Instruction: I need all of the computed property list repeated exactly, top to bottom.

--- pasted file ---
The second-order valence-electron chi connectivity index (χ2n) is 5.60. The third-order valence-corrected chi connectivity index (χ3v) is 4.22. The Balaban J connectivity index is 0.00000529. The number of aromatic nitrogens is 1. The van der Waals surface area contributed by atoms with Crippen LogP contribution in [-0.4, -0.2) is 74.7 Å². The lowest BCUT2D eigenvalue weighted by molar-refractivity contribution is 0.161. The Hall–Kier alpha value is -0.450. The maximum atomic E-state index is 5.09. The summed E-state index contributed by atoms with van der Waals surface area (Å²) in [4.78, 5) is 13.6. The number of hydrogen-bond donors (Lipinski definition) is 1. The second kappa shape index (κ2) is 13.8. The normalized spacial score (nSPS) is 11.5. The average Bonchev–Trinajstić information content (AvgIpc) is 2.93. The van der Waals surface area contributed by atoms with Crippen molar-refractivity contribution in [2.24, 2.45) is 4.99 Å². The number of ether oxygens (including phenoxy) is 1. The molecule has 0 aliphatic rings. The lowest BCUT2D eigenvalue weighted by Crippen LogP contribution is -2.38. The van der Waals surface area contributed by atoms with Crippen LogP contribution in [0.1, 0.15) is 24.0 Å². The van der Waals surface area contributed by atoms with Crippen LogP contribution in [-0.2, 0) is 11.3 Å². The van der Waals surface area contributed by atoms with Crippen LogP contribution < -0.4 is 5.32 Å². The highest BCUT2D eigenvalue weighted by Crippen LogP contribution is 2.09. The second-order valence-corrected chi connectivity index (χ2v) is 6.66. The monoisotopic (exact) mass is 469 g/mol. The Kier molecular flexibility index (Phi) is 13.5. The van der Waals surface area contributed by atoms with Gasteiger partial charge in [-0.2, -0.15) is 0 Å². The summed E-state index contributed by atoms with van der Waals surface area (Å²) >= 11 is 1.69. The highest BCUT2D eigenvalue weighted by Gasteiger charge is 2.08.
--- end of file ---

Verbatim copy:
The second-order valence-electron chi connectivity index (χ2n) is 5.60. The third-order valence-corrected chi connectivity index (χ3v) is 4.22. The Balaban J connectivity index is 0.00000529. The number of aromatic nitrogens is 1. The van der Waals surface area contributed by atoms with Crippen LogP contribution in [-0.4, -0.2) is 74.7 Å². The lowest BCUT2D eigenvalue weighted by molar-refractivity contribution is 0.161. The Hall–Kier alpha value is -0.450. The maximum atomic E-state index is 5.09. The summed E-state index contributed by atoms with van der Waals surface area (Å²) in [4.78, 5) is 13.6. The number of hydrogen-bond donors (Lipinski definition) is 1. The second kappa shape index (κ2) is 13.8. The normalized spacial score (nSPS) is 11.5. The average Bonchev–Trinajstić information content (AvgIpc) is 2.93. The van der Waals surface area contributed by atoms with Crippen molar-refractivity contribution in [2.24, 2.45) is 4.99 Å². The number of ether oxygens (including phenoxy) is 1. The molecule has 0 aliphatic rings. The lowest BCUT2D eigenvalue weighted by Crippen LogP contribution is -2.38. The van der Waals surface area contributed by atoms with Crippen LogP contribution in [0.1, 0.15) is 24.0 Å². The van der Waals surface area contributed by atoms with Crippen LogP contribution in [-0.2, 0) is 11.3 Å². The van der Waals surface area contributed by atoms with Crippen LogP contribution < -0.4 is 5.32 Å². The highest BCUT2D eigenvalue weighted by Crippen LogP contribution is 2.09. The second-order valence-corrected chi connectivity index (χ2v) is 6.66. The monoisotopic (exact) mass is 469 g/mol. The Kier molecular flexibility index (Phi) is 13.5. The van der Waals surface area contributed by atoms with Gasteiger partial charge in [-0.2, -0.15) is 0 Å². The summed E-state index contributed by atoms with van der Waals surface area (Å²) >= 11 is 1.69. The highest BCUT2D eigenvalue weighted by Gasteiger charge is 2.08.